Minneapolis group files lawsuit to halt Southwest light rail

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A Minneapolis group has filed a lawsuit to stop the Southwest light rail project from moving forward, citing environmental concerns.

The Lakes and Parks Alliance of Minneapolis filed a federal lawsuit in Minnesota's U.S. District Court Monday morning saying the Metropolitan Council and the Federal Transit Administration haven't studied the environmental impact of the light rail plan.

The is just the latest hiccup in the disputed $1.6 billion light rail project, which is said to be the most expensive transit project in state history. The 16-mile line would connect Eden Prairie to downtown Minneapolis, and the five cities along the route have approved a modified plan, which calls for a shallow tunnel under the channel between Cedar Lake and Lake of the Isles in Minneapolis' Kenilworth corridor.

An environmental review of the original plan was conducted in 2012, but the plans have since changed. A more thorough assessment isn't expected to be complete until 2015.

The Lakes and Parks Alliance's lawsuit argues the five cities that approved the project shouldn't have given consent before every environmental impact had been studied, KSTP reports.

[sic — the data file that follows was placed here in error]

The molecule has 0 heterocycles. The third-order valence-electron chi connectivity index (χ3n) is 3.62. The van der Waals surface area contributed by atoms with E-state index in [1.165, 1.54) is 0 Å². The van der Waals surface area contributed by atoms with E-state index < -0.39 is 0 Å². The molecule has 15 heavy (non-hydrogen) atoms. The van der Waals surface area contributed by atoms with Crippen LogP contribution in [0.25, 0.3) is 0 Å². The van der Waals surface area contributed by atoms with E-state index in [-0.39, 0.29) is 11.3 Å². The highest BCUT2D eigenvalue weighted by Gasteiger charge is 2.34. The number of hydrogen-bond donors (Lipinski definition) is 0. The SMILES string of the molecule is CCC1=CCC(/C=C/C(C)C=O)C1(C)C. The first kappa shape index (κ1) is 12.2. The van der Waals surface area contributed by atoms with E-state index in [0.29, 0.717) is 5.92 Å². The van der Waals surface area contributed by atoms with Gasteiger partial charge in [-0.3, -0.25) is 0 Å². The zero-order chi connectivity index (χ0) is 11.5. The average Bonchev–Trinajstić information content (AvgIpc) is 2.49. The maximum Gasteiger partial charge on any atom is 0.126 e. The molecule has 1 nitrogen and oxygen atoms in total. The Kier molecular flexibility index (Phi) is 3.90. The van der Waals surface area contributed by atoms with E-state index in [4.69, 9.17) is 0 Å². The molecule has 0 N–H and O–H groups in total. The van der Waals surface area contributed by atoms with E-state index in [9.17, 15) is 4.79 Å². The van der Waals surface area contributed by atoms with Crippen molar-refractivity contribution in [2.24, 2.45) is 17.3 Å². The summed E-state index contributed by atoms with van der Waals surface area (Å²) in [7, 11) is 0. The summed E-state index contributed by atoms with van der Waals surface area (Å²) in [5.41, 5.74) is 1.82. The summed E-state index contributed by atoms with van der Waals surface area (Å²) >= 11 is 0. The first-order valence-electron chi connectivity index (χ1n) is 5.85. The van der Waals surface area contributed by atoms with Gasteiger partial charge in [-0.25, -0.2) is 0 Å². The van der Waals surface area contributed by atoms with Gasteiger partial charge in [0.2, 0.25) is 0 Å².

The lawsuit asks that the cities' approval of the line be nullified and further funding be blocked unless light rail planners complete the environmental study and consider "reasonable alternatives," the Minneapolis-St. Paul Business Journal says. The group had previously asked the Federal Transit Administration to halt funding for the project, but the agency said it had no reason to do so.

The lawsuit says residents in the Kenilworth corridor "will be injured by the environmental harm that will result if the [light rail] project moves forward without the required environmental review which must precede the municipal consent process," according to the Star Tribune.

The Met Council has not commented on the lawsuit, but a spokeswoman with the organization recently told the newspaper that lawsuits aren't uncommon with these types of projects, noting that the line won't be stopped by a lawsuit unless it's ordered by a court.

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